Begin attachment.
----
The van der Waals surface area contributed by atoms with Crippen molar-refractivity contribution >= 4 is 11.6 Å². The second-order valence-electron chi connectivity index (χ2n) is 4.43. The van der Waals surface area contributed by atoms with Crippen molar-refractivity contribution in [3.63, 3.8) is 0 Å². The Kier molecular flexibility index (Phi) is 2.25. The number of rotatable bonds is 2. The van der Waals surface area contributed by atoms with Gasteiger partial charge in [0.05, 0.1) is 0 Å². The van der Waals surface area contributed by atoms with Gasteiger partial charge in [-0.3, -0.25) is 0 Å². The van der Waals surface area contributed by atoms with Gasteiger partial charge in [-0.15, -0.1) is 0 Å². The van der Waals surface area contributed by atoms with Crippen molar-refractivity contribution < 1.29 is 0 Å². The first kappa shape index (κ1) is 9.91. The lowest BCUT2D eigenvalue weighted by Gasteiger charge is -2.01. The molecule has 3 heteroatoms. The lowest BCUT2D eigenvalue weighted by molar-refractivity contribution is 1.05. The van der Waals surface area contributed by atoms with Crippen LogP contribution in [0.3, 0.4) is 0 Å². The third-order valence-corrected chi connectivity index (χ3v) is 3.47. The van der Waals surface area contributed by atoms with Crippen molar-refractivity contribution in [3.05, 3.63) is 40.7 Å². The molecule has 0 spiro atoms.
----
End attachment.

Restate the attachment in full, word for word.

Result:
The van der Waals surface area contributed by atoms with Crippen molar-refractivity contribution >= 4 is 11.6 Å². The second-order valence-electron chi connectivity index (χ2n) is 4.43. The van der Waals surface area contributed by atoms with Crippen molar-refractivity contribution in [3.63, 3.8) is 0 Å². The Kier molecular flexibility index (Phi) is 2.25. The number of rotatable bonds is 2. The van der Waals surface area contributed by atoms with Gasteiger partial charge in [0.05, 0.1) is 0 Å². The van der Waals surface area contributed by atoms with Gasteiger partial charge in [-0.3, -0.25) is 0 Å². The van der Waals surface area contributed by atoms with Gasteiger partial charge in [-0.15, -0.1) is 0 Å². The van der Waals surface area contributed by atoms with Crippen molar-refractivity contribution < 1.29 is 0 Å². The first kappa shape index (κ1) is 9.91. The lowest BCUT2D eigenvalue weighted by Gasteiger charge is -2.01. The molecule has 3 heteroatoms. The lowest BCUT2D eigenvalue weighted by molar-refractivity contribution is 1.05. The van der Waals surface area contributed by atoms with Crippen LogP contribution in [0.3, 0.4) is 0 Å². The third-order valence-corrected chi connectivity index (χ3v) is 3.47. The van der Waals surface area contributed by atoms with Crippen molar-refractivity contribution in [3.05, 3.63) is 40.7 Å². The molecule has 0 spiro atoms.